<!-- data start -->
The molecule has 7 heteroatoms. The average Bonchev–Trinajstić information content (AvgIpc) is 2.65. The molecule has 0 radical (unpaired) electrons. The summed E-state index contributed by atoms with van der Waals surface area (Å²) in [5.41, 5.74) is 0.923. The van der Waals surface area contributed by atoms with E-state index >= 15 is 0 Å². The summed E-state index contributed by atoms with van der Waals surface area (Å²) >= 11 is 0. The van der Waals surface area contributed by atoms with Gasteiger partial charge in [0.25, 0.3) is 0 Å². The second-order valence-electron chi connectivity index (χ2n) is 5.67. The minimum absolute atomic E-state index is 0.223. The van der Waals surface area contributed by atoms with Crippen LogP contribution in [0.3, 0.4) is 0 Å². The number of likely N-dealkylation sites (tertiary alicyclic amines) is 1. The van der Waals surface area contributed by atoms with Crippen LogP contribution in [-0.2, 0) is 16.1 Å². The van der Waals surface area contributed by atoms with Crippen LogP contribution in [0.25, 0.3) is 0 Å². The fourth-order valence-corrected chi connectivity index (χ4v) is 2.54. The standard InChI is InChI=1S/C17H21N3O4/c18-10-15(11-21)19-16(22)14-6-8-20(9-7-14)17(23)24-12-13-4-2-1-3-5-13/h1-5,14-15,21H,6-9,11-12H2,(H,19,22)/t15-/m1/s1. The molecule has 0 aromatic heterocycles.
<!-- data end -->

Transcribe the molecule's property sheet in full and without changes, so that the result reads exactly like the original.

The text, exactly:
The molecule has 7 heteroatoms. The average Bonchev–Trinajstić information content (AvgIpc) is 2.65. The molecule has 0 radical (unpaired) electrons. The summed E-state index contributed by atoms with van der Waals surface area (Å²) in [5.41, 5.74) is 0.923. The van der Waals surface area contributed by atoms with E-state index >= 15 is 0 Å². The summed E-state index contributed by atoms with van der Waals surface area (Å²) >= 11 is 0. The van der Waals surface area contributed by atoms with Gasteiger partial charge in [0.25, 0.3) is 0 Å². The second-order valence-electron chi connectivity index (χ2n) is 5.67. The minimum absolute atomic E-state index is 0.223. The van der Waals surface area contributed by atoms with Crippen LogP contribution in [0.3, 0.4) is 0 Å². The number of likely N-dealkylation sites (tertiary alicyclic amines) is 1. The van der Waals surface area contributed by atoms with Crippen LogP contribution in [-0.2, 0) is 16.1 Å². The van der Waals surface area contributed by atoms with Crippen LogP contribution in [0.25, 0.3) is 0 Å². The fourth-order valence-corrected chi connectivity index (χ4v) is 2.54. The standard InChI is InChI=1S/C17H21N3O4/c18-10-15(11-21)19-16(22)14-6-8-20(9-7-14)17(23)24-12-13-4-2-1-3-5-13/h1-5,14-15,21H,6-9,11-12H2,(H,19,22)/t15-/m1/s1. The molecule has 0 aromatic heterocycles.